“One of the core assumptions made when diagnosing paranoia is that the person is fearful or hostile because their beliefs about the intentions of others are false.”
In De-Medicalising Misery: Psychiatry, Psychology and the Human Condition, Chapter 5 – The Social Context of Paranoia – is written by clinical psychologist David Harper. It begins:
“’Psychiatry’, suggests Hornstein … ‘is the most contested field in medicine’ and, as Bracken and Thomas … note, ‘it is hard to imagine the emergence of “antipaediatrics” or “critical anaesthetics” movements’. But why is this so? One of the reasons is that there is often a fundamental disagreement about the meaning attributed to experience and who has the right to confer that meaning.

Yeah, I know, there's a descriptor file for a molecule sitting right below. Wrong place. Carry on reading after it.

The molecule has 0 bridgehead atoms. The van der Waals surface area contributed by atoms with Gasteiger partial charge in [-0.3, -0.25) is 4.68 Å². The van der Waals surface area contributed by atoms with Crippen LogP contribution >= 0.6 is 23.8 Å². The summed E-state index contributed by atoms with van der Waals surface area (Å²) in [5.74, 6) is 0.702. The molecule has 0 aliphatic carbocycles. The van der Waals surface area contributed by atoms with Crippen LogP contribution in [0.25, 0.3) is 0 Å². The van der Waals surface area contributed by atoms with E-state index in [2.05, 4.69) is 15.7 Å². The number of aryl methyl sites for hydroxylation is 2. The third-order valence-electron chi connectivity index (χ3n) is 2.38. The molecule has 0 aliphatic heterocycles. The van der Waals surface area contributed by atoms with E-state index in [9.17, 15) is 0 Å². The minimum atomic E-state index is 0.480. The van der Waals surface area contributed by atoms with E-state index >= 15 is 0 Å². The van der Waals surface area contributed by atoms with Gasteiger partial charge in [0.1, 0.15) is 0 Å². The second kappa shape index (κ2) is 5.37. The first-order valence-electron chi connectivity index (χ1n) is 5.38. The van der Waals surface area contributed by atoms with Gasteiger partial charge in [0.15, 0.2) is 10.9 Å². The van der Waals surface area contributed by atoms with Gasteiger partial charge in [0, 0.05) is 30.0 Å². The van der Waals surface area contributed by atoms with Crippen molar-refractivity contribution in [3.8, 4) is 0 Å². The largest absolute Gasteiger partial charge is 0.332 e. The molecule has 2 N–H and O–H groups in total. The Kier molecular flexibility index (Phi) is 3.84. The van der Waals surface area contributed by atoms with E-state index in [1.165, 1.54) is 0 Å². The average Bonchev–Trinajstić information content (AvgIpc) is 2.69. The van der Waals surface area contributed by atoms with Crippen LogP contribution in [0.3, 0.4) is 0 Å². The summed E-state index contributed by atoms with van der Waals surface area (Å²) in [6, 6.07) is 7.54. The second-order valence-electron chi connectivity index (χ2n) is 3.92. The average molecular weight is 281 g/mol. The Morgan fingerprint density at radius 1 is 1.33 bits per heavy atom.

Experiences like paranoia are often decontextualized and stripped of meaning. For example, psychiatry variously classifies paranoia as a subtype of schizophrenia, a separate delusional disorder, or as a type of personality disorder. Yet arcane discussions of the differences between diagnostic subtypes distract from commonalities in the way paranoia is experienced.
In this chapter I investigate the concept of paranoia, paying attention to its contested nature …”
Read more within Chapter 5 of the book concerned.